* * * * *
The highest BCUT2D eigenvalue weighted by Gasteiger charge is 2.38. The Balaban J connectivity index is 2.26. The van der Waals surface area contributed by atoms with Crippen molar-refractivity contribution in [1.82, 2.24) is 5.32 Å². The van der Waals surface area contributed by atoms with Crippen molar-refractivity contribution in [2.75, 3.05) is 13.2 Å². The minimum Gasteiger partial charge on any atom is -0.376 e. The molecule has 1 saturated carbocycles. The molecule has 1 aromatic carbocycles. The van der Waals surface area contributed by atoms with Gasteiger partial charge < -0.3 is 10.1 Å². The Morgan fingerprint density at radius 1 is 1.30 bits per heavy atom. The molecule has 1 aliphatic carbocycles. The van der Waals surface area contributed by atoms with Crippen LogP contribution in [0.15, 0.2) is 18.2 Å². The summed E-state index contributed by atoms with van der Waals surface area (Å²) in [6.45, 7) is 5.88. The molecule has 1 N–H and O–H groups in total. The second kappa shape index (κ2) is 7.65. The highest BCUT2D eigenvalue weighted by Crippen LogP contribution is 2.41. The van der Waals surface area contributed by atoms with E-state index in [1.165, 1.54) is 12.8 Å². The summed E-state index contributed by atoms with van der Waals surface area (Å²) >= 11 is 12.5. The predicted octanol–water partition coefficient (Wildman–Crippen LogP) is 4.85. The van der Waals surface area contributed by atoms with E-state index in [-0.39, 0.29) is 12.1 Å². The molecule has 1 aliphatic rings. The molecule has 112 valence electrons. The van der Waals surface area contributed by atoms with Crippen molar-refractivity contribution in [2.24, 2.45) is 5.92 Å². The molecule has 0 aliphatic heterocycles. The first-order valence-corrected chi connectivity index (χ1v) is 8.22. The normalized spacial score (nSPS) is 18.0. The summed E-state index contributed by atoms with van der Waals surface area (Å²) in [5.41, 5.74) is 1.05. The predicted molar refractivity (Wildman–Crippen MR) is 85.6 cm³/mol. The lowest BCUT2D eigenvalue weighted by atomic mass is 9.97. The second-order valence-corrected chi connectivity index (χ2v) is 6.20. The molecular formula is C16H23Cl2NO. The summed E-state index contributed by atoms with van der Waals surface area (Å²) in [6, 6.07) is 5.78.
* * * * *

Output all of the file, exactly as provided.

The highest BCUT2D eigenvalue weighted by Gasteiger charge is 2.38. The Balaban J connectivity index is 2.26. The van der Waals surface area contributed by atoms with Crippen molar-refractivity contribution in [1.82, 2.24) is 5.32 Å². The van der Waals surface area contributed by atoms with Crippen molar-refractivity contribution in [2.75, 3.05) is 13.2 Å². The minimum Gasteiger partial charge on any atom is -0.376 e. The molecule has 1 saturated carbocycles. The molecule has 1 aromatic carbocycles. The van der Waals surface area contributed by atoms with Gasteiger partial charge < -0.3 is 10.1 Å². The Morgan fingerprint density at radius 1 is 1.30 bits per heavy atom. The molecule has 1 aliphatic carbocycles. The van der Waals surface area contributed by atoms with Crippen LogP contribution in [0.15, 0.2) is 18.2 Å². The summed E-state index contributed by atoms with van der Waals surface area (Å²) in [6.45, 7) is 5.88. The molecule has 1 N–H and O–H groups in total. The second kappa shape index (κ2) is 7.65. The highest BCUT2D eigenvalue weighted by Crippen LogP contribution is 2.41. The van der Waals surface area contributed by atoms with E-state index in [1.165, 1.54) is 12.8 Å². The summed E-state index contributed by atoms with van der Waals surface area (Å²) >= 11 is 12.5. The predicted octanol–water partition coefficient (Wildman–Crippen LogP) is 4.85. The van der Waals surface area contributed by atoms with E-state index in [-0.39, 0.29) is 12.1 Å². The molecule has 1 aliphatic rings. The molecule has 112 valence electrons. The van der Waals surface area contributed by atoms with Crippen molar-refractivity contribution in [2.24, 2.45) is 5.92 Å². The molecule has 0 aliphatic heterocycles. The first-order valence-corrected chi connectivity index (χ1v) is 8.22. The normalized spacial score (nSPS) is 18.0. The summed E-state index contributed by atoms with van der Waals surface area (Å²) in [5.41, 5.74) is 1.05. The predicted molar refractivity (Wildman–Crippen MR) is 85.6 cm³/mol. The lowest BCUT2D eigenvalue weighted by atomic mass is 9.97. The second-order valence-corrected chi connectivity index (χ2v) is 6.20. The molecular formula is C16H23Cl2NO. The summed E-state index contributed by atoms with van der Waals surface area (Å²) in [6, 6.07) is 5.78.